happy to help. I post alot here and if you have a question you want to ask non-publicly you are welcome to PM me.
It’s not so much that I recommend voicepulse against vonage as that I recommend almost anything against vonage.
My main reason for recommending against Vonage is that you have to use an analog channel to do it. Vonage service is locked to the ATA (Analog Telephony Adapter, the gadget they send you). Even though their service is SIP based, the password to use it is locked inside that gadget with no way to get it out. Thus, the only way to use Vonage with * is to get an FXO port for * and plug Asterisk into the Vonage box.
This is clumsy and has a few disadvantages- first there is only one channel. That means only one call at a time can go through, because there is only one wire. (If you get a second line and use the 2nd port on the ATA, then you have two channels, but you pay more). Also, call waiting does not work great with * and FXO ports.
The ‘right’ way to do it is to get an ITSP (internet telephony service provider, aka VoIP service) that allows BYOD, Bring Your Own Device.
This means that when you sign up there is an option that instead of sending you an ATA or gadget of some kind, they just provide you with the SIP login to their server. You plug this login into * via sip.conf and Asterisk communicates directly with their system via SIP, no ATA needed.
This gives you a few advantages because * can be direct with the server instead of having to deal with the limitations of a POTS line…
first off call waiting works much more usefully, and at the same time you get two channels. These are part of the same thing… it means that if you are on the phone and a 2nd call comes in, all the other phones in your office will ring (or whatever you have * set to do for incoming calls will happen to the 2nd call) and a 2nd person can answer the 2nd call, or you can put the 1st call on hold and take it. Most ITSPs limit you to two channels (you need 2 channels to do a 3way call, which is why they allow it).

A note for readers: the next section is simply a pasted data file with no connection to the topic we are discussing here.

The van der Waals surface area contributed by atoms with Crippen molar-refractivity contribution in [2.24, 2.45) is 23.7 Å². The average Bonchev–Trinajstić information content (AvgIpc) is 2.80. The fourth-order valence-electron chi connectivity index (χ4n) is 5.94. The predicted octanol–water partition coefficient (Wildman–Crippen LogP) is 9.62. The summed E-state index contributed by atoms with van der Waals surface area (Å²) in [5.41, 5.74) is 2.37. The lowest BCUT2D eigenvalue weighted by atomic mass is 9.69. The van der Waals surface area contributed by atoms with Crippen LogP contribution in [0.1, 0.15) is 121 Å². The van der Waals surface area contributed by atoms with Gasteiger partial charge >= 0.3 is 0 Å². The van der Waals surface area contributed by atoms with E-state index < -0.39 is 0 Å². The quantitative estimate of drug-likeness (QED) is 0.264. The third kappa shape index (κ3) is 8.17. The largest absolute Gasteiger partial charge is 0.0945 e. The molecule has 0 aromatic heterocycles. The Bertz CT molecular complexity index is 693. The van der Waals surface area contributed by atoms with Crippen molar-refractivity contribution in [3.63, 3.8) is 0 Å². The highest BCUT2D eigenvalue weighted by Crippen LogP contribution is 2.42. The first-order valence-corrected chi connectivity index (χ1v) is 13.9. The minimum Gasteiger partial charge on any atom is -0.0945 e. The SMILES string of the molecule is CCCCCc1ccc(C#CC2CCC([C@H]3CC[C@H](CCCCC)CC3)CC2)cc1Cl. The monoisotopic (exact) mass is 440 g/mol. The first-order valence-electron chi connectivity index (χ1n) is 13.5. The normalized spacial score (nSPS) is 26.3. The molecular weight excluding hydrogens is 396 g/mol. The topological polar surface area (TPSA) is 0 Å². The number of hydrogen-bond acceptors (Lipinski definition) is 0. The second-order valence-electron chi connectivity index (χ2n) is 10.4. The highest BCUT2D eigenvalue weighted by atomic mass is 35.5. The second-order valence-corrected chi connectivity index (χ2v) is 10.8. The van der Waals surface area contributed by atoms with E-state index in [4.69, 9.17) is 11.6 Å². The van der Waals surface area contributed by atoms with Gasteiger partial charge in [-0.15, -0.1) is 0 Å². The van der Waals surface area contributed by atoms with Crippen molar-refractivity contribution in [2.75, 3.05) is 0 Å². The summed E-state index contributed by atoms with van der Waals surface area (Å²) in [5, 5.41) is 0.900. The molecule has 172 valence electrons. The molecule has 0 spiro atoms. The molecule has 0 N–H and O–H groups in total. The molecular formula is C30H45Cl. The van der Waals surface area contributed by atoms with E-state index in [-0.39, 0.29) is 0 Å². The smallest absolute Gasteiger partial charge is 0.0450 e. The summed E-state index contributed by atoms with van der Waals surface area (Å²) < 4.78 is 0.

OTOH, with Vonage there is only one channel per line, a limitation of the fact that it’s an analog wire. The 2nd call that comes in will give you a call waiting beep and you can switch to it. However unless you do the caller just hears ringing then voicemail. There is also no way to get someone else to answer the 2nd call whiel you are on the first, unless you buy another line and set up a hunt group.
It will also save you money because
- you dont have to buy the ATA
- you dont have to buy the FXO port to connect to the ATA
- if you want 2 channels, you dont have to buy the 2nd line and 2nd FXO port for it.
BTW- FXO ports are analog ports taht connect to a phone line and let * use that phone line. FXS ports are a line, they provide dialtone, voltage, ringing, etc and you plug a phone into it. ATAs provide 1-2 FXS ports. A good way to remember- FXS Serves.
Also when buying VoIP service, there is generally two configurations you will come across. The simplest is the basic stuff, VoIP lines. You get a DID (phone number) and usually unlimited outgoing minutes. Your caller ID is locked to that number, you can block it ala *67 but not change it. You are also generally limited to 2-3 channels. Examples- Vonage/broadvoice/viatalk/etc.
The other type is Wholesale- in wholesale you pay a small amount (VP charges $11/mo) for the DID (phone number) and then minutes are pay as you go, usually at around 1-2c/min. There is usually a much higher channel limit, or often there isn’t one. VPConnect is 4 incoming + 4 outgoing, and you can buy more if you need it. You can also set your own outbound caller-id. VoicePulse Connect is like this.
You should consider carefully which type of service will make more sense to you. Many people dislike the concept of PAYG, but consider that it is actually cheaper if you are using less than 4000-5000 outgoing mins/month.
Hoep that helps!